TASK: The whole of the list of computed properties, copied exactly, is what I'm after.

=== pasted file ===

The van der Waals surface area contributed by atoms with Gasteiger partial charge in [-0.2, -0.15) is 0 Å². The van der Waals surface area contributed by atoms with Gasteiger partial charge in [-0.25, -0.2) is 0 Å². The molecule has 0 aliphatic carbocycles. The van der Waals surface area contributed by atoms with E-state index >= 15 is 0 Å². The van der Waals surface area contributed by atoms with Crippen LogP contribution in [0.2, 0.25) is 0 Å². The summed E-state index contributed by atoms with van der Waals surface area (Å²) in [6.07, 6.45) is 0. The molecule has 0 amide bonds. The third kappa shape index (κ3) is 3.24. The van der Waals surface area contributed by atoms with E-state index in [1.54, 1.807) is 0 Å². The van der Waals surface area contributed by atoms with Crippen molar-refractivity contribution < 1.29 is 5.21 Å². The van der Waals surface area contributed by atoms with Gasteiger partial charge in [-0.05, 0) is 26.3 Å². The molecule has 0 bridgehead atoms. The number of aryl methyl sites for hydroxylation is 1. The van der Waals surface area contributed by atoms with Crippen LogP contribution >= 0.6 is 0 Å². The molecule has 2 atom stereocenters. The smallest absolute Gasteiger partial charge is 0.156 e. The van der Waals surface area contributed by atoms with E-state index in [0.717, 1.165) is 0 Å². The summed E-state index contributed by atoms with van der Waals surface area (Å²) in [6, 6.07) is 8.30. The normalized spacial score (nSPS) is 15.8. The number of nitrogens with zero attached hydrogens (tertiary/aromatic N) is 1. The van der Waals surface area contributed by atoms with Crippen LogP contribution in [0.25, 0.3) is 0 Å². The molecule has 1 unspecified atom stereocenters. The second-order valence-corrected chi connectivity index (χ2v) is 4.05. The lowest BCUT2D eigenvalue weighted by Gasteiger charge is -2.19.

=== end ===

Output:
The van der Waals surface area contributed by atoms with Gasteiger partial charge in [-0.2, -0.15) is 0 Å². The van der Waals surface area contributed by atoms with Gasteiger partial charge in [-0.25, -0.2) is 0 Å². The molecule has 0 aliphatic carbocycles. The van der Waals surface area contributed by atoms with E-state index >= 15 is 0 Å². The van der Waals surface area contributed by atoms with Crippen LogP contribution in [0.2, 0.25) is 0 Å². The summed E-state index contributed by atoms with van der Waals surface area (Å²) in [6.07, 6.45) is 0. The molecule has 0 amide bonds. The third kappa shape index (κ3) is 3.24. The van der Waals surface area contributed by atoms with E-state index in [1.54, 1.807) is 0 Å². The van der Waals surface area contributed by atoms with Crippen molar-refractivity contribution < 1.29 is 5.21 Å². The van der Waals surface area contributed by atoms with Gasteiger partial charge in [-0.05, 0) is 26.3 Å². The molecule has 0 bridgehead atoms. The number of aryl methyl sites for hydroxylation is 1. The van der Waals surface area contributed by atoms with Crippen LogP contribution >= 0.6 is 0 Å². The molecule has 2 atom stereocenters. The smallest absolute Gasteiger partial charge is 0.156 e. The van der Waals surface area contributed by atoms with E-state index in [0.717, 1.165) is 0 Å². The summed E-state index contributed by atoms with van der Waals surface area (Å²) in [6, 6.07) is 8.30. The normalized spacial score (nSPS) is 15.8. The number of nitrogens with zero attached hydrogens (tertiary/aromatic N) is 1. The van der Waals surface area contributed by atoms with Crippen LogP contribution in [0.25, 0.3) is 0 Å². The molecule has 1 unspecified atom stereocenters. The second-order valence-corrected chi connectivity index (χ2v) is 4.05. The lowest BCUT2D eigenvalue weighted by Gasteiger charge is -2.19.